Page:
Figure 1. Potential patterns of B cell trafficking in multiple sclerosis. (A) The predominant stream of migratory B cells from the periphery to the CNS are likely to consist of either memory B cells or plasmablasts produced in the germinal centers of cervical lymph nodes. The presence of CSF B cell clones closely related to germline sequences suggests that naïve B cells may transit the blood–brain barrier to populate meningeal germinal center-like structures and produce CNS-restricted memory B cells. (B) Both migratory plasmablasts and memory B cells may contribute to the pool of central nervous system (CNS) antibody-secreting cells that produce the oligoclonal bands. Memory B cells may also enter germinal centers in meningeal lymphoid aggregates or draining cervical lymph nodes, resulting in further clonal expansion and affinity maturation. (C) A significant fraction of expanded B cell clones circulates between CNS compartments: cerebrospinal fluid, meningeal lymphoid aggregates, parenchymal lesions, and normal white matter. Solid arrows represent established pathways; dashed arrows represent putative pathways.
Compartmentalization of the CNS B Cell Response in MS
A key question related to MS pathogenesis is whether B cell-mediated antigen-driven responses are generated, supported, and sustained within the CNS (43)? CNS B cells show evidence of clonal expansion (50, 51), and express somatically mutated, class-switched Ig transcripts (46, 52–55). As noted previously, B cells with clonally related VH sequences are recovered on both sides of the BBB; however, CNS B cells may eventually form a compartmentalized population that is independent of the peripheral B cell pool as disease progresses. Interestingly, compartmentalized CNS inflammation has been hypothesized to drive treatment-resistant progressive disease (56).
Oligoclonal CSF IgG (OCBs) are observed in over 95% of MS patients. The CSF Ig proteome and B cell Ig transcriptome show strong overlap, indicating that CSF B cell clones are a major contributor to MS intrathecal IgG (57). In a subsequent study, peptide sequences from the CSF Ig proteome were also found to match heavy- (VH) and light-chain (VL) transcriptome sequences recovered from the CNS parenchyma and CSF of the same individual (58). The CSF Ig proteome covered high percentages of VH (CNS-77%; CSF-84%) and VL (CNS-39%; CSF-60%) transcriptome sequences in one patient and were somewhat limited in a second due to low CSF Ig quotient (58). The results indicate that B cells and IgG in MS CSF accurately mirror the humoral immunity present at the site of brain tissue damage (Figure 1). Indeed, 39–62% of the B cell transcriptome sequences recovered from the meninges, demyelinating plaques, normal appearing white matter, and CSF of the same MS patient were shared between intrathecal compartments, indicating that a significant fraction of intrathecal B cells trafficked through the CNS (59). Some expanded B cells clones, however, appear restricted to regions of MS plaque and meninges, suggesting some potential for localized tissue injury (59).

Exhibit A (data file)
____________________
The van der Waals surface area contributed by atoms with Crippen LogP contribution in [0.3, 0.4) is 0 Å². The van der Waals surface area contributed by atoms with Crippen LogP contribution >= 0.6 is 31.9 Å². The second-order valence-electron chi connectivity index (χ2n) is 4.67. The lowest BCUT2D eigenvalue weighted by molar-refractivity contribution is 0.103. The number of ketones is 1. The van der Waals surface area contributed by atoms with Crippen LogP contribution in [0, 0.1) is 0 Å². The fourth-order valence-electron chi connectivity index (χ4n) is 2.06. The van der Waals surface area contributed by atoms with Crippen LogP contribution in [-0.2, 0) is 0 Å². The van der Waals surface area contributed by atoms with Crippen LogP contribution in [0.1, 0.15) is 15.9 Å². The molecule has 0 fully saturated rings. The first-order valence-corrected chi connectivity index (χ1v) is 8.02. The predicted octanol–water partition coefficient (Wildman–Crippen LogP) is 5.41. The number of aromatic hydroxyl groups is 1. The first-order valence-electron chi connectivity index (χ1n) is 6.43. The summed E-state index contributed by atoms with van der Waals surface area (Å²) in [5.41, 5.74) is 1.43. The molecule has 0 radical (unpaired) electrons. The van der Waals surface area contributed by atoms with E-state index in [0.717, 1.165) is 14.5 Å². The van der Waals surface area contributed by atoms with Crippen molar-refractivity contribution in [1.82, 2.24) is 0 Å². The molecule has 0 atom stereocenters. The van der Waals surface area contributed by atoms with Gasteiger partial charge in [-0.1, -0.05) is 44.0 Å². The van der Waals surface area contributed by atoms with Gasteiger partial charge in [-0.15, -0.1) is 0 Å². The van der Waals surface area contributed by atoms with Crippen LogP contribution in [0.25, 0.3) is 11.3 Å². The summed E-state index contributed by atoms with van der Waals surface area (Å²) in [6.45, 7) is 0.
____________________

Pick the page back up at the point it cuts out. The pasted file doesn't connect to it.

Interestingly, recent studies have questioned whether the CSF-restricted OCBs identified by isoelectric focusing are truly exclusive to the CNS (60). While the majority of CSF OCBs matched IgG-VH transcripts only recovered from the CSF B cell transcriptome, several OCB peptides matched bi-compartmental peripheral blood and CSF VH sequences. Although the type of MS and disease therapies were not reported, lineage tree analysis of bi-compartmental B cell populations suggested that these B cell groups underwent immune stimulation on both sides of the BBB (Figure 1). As a result, there remains the possibility that CNS immune populations may maintain molecular links with the periphery despite contrary data from isoelectric focusing.
Ig VH gene usage from the periphery and CNS provides additional data supporting compartmentalization of the humoral immune response in MS patients. The analysis of Ig VH sequences from demyelinating plaques and CSF of affected individuals reveal substantial VH4 family bias compared to normal VH4 prevalence (61, 62). Similar to patients with viral meningitis, CNS VH4 germline sequences displayed evidence of clonal expansion and extensive somatic mutations consistent with antigen selection (53, 54). MS patient with the longest disease course had the largest number of distinct IgG clonal populations, while the patients with recent diagnoses had limited clonal populations. CSF B cells from patients with a single demyelinating event (clinically isolated syndrome) also showed clonally expanded, somatically hypermutated VH genes (63, 64). Interestingly, both the overrepresentation of VH4 family sequences (65) and a unique pattern of somatic hypermutation “antibody gene signature” (66) within the CSF Ig VH transcriptome predicted transition to clinically definite MS. Recent deep sequencing of MS CSF VH repertoires from six MS patients has also revealed an overrepresentation of VH4-39, VH4-59, and VH4-61 heavy-chain sequences. The bias of MS CSF B cell heavy chains to VH4 germline sequences suggests that their basic structure may define an antigen-binding pocket that favors interaction with target antigen(s). As a result, a compartmental CNS humoral immune response may be able to drive CNS injury independent of peripheral immune activity.